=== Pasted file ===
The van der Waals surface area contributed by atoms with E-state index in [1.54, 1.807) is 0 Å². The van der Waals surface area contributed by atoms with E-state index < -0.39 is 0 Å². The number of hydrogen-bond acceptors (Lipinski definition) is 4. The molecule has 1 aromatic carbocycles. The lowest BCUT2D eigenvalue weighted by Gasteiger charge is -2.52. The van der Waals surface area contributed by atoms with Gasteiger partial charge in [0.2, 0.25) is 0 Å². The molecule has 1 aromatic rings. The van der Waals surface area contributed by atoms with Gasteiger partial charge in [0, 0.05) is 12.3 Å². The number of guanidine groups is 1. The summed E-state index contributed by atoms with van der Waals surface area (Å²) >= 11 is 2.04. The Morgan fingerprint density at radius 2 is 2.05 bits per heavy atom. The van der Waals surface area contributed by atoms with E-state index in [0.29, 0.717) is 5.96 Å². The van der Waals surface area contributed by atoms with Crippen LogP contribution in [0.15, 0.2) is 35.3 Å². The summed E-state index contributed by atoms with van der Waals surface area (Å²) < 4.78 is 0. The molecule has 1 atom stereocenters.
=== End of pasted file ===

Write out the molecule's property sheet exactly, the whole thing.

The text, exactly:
The van der Waals surface area contributed by atoms with E-state index in [1.54, 1.807) is 0 Å². The van der Waals surface area contributed by atoms with E-state index < -0.39 is 0 Å². The number of hydrogen-bond acceptors (Lipinski definition) is 4. The molecule has 1 aromatic carbocycles. The lowest BCUT2D eigenvalue weighted by Gasteiger charge is -2.52. The van der Waals surface area contributed by atoms with Gasteiger partial charge in [0.2, 0.25) is 0 Å². The molecule has 1 aromatic rings. The van der Waals surface area contributed by atoms with Gasteiger partial charge in [0, 0.05) is 12.3 Å². The number of guanidine groups is 1. The summed E-state index contributed by atoms with van der Waals surface area (Å²) >= 11 is 2.04. The Morgan fingerprint density at radius 2 is 2.05 bits per heavy atom. The van der Waals surface area contributed by atoms with E-state index in [0.29, 0.717) is 5.96 Å². The van der Waals surface area contributed by atoms with Crippen LogP contribution in [0.15, 0.2) is 35.3 Å². The summed E-state index contributed by atoms with van der Waals surface area (Å²) < 4.78 is 0. The molecule has 1 atom stereocenters.